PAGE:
Edited questions from Apartment Life, Sara Gebhardt's online discussion about rental issues.
QNW Washington: My roommates and I are leaving our rental house at the end of the month. The management company has told us not to cancel our utilities, that it will do it. We've had bad experiences with the company, so we're reluctant to leave this to it. (By the way, when we moved in, the utilities had been turned off and we were responsible for fees associated with setting them up.) Having the chimney and gutters cleaned was also included in our moving-out instructions. I can understand the gutters, but doing the chimney is insane because it was recently relined and clearly had not been worked on or cleaned in many, many years. Has anyone else received unreasonable move-out instructions? Are these unreasonable?
AI'll say that technically you are supposed to return the rental property to its original condition (excluding normal wear and tear). So if the chimney wasn't cleaned when you moved in and you never used it, or however you might frame the situation, your management company could be asking you to do unreasonable things.
Reread your lease, first of all, and see if there are any comments about moving out or utilities. It is not unreasonable for you to ask if you can shut off your own utilities or receive a written notice that your company will do so (in case it doesn't happen).
Silver Spring: This weekend, we were hanging curtain rods at what we considered to be a reasonable time in our new apartment (9:30 on Saturday night). We planned to stop at 10 p.m. Seems that one of our neighbors was upset by this and, instead of knocking on our door, called and filed a complaint. One person said we were having a party. I guess maybe a curtain-hanging party . . . anyway, if they had knocked, we would have stopped. Obviously, this makes us nervous that people in our building are really sensitive to noise. Can you get kicked out for noise complaints?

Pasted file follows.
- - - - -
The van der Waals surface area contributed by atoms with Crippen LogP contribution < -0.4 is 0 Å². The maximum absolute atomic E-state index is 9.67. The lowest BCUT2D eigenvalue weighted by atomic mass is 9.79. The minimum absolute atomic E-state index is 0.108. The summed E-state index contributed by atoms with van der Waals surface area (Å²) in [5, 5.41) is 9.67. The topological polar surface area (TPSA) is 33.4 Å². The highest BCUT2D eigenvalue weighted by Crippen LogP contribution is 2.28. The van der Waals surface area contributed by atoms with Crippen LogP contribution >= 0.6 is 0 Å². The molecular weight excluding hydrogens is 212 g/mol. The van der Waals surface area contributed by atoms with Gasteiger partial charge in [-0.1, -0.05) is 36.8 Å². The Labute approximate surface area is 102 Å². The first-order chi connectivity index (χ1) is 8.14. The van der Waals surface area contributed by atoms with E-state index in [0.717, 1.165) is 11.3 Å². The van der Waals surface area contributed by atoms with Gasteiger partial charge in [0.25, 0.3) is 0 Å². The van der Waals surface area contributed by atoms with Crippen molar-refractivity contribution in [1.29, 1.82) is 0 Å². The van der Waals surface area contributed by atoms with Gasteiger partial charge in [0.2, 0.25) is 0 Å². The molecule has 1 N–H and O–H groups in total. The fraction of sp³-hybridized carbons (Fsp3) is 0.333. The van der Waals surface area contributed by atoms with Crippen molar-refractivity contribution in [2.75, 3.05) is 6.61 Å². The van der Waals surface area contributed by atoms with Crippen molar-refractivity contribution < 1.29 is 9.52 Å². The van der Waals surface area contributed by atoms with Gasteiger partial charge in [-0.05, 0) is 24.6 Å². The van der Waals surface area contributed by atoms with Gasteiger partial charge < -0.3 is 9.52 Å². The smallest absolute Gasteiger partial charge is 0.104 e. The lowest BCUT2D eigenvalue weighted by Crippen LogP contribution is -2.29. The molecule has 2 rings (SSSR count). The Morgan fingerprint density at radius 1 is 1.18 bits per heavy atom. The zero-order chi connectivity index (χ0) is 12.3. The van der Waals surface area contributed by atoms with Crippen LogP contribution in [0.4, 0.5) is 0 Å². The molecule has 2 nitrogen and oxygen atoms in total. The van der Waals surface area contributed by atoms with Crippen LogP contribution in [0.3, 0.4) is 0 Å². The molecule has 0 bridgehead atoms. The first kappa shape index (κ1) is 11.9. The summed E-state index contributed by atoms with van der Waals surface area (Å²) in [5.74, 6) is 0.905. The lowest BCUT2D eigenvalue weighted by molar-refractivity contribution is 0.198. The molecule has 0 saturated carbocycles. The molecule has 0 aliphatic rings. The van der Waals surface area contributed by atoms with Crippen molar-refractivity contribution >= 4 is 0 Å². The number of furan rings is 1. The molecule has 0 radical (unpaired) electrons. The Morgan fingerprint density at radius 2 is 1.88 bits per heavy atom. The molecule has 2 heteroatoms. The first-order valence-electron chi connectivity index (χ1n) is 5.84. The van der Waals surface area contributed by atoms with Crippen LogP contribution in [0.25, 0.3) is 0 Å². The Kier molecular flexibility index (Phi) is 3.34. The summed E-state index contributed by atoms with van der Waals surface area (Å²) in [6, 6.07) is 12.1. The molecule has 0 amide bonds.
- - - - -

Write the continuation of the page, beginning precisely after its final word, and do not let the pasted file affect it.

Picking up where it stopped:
It would have to be an extreme situation. Usually, you have to be causing quite a stir frequently and at odd hours for management to take action. Remember that if your noise travels easily, then others' noise will, too. You might try talking to the neighbor who reported you -- first by apologizing, just to break the ice, and then asking why he didn't just come to you before filing a complaint. It's better to at least try to create good relationships with neighbors so you can avoid these kinds of situations.
Smokers: I just want to share my story about good building management. My upstairs neighbors throw their cigarettes out their window onto my terrace. One of them even lit my wicker chair on fire. I tried to be nice and went to them before complaining to management. Didn't help. I collected all their butts and left them in a pile outside their door. That helped for one month, and then they started again.
I complained to management, which left notes under the doors of all of the tenants, threatening them with fines. Still didn't improve, and management just fined them $1,000 and threatened to evict them. I haven't seen one cigarette since.
Wow. I probably would have never suggested collecting cigarette butts and leaving them outside the smokers' door. But I think everyone here will appreciate this story. Thanks.
Sara Gebhardt's Apartment Life column appears biweekly in this section, and her Web chat appears monthly on www.washingtonpost.com.